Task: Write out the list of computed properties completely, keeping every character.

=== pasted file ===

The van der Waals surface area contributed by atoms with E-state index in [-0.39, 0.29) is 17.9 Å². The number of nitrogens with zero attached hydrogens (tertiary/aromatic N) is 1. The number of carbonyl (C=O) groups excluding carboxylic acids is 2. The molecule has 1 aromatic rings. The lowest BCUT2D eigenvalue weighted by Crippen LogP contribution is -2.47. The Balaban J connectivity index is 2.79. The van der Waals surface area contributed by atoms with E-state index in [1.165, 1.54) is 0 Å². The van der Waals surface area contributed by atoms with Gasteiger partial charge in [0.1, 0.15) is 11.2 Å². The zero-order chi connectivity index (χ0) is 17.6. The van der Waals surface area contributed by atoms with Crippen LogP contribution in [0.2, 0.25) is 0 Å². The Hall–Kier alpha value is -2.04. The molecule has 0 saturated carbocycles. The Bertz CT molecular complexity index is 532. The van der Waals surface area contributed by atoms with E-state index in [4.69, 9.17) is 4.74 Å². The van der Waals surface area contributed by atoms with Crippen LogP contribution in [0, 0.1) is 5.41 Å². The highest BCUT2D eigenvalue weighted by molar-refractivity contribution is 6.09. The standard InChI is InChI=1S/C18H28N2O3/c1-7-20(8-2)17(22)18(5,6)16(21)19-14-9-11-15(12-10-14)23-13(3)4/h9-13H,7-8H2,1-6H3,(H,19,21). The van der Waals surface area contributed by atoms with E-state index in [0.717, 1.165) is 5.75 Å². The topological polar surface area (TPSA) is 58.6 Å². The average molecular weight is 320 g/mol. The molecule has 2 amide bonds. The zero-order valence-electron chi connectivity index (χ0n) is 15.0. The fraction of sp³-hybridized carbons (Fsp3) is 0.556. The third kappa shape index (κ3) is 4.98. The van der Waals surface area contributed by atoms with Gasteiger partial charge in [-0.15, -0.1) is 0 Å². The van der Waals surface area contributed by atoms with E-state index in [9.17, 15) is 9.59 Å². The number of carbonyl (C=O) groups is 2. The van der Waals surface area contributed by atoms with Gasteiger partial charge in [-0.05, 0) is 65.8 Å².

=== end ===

The van der Waals surface area contributed by atoms with E-state index in [-0.39, 0.29) is 17.9 Å². The number of nitrogens with zero attached hydrogens (tertiary/aromatic N) is 1. The number of carbonyl (C=O) groups excluding carboxylic acids is 2. The molecule has 1 aromatic rings. The lowest BCUT2D eigenvalue weighted by Crippen LogP contribution is -2.47. The Balaban J connectivity index is 2.79. The van der Waals surface area contributed by atoms with E-state index in [1.165, 1.54) is 0 Å². The van der Waals surface area contributed by atoms with Gasteiger partial charge in [0.1, 0.15) is 11.2 Å². The zero-order chi connectivity index (χ0) is 17.6. The van der Waals surface area contributed by atoms with Crippen LogP contribution in [0.2, 0.25) is 0 Å². The Hall–Kier alpha value is -2.04. The molecule has 0 saturated carbocycles. The Bertz CT molecular complexity index is 532. The van der Waals surface area contributed by atoms with E-state index in [4.69, 9.17) is 4.74 Å². The van der Waals surface area contributed by atoms with Crippen LogP contribution in [0, 0.1) is 5.41 Å². The highest BCUT2D eigenvalue weighted by molar-refractivity contribution is 6.09. The standard InChI is InChI=1S/C18H28N2O3/c1-7-20(8-2)17(22)18(5,6)16(21)19-14-9-11-15(12-10-14)23-13(3)4/h9-13H,7-8H2,1-6H3,(H,19,21). The van der Waals surface area contributed by atoms with E-state index in [0.717, 1.165) is 5.75 Å². The topological polar surface area (TPSA) is 58.6 Å². The average molecular weight is 320 g/mol. The molecule has 2 amide bonds. The zero-order valence-electron chi connectivity index (χ0n) is 15.0. The fraction of sp³-hybridized carbons (Fsp3) is 0.556. The third kappa shape index (κ3) is 4.98. The van der Waals surface area contributed by atoms with Gasteiger partial charge in [-0.15, -0.1) is 0 Å². The van der Waals surface area contributed by atoms with E-state index in [9.17, 15) is 9.59 Å². The number of carbonyl (C=O) groups is 2. The van der Waals surface area contributed by atoms with Gasteiger partial charge in [-0.05, 0) is 65.8 Å².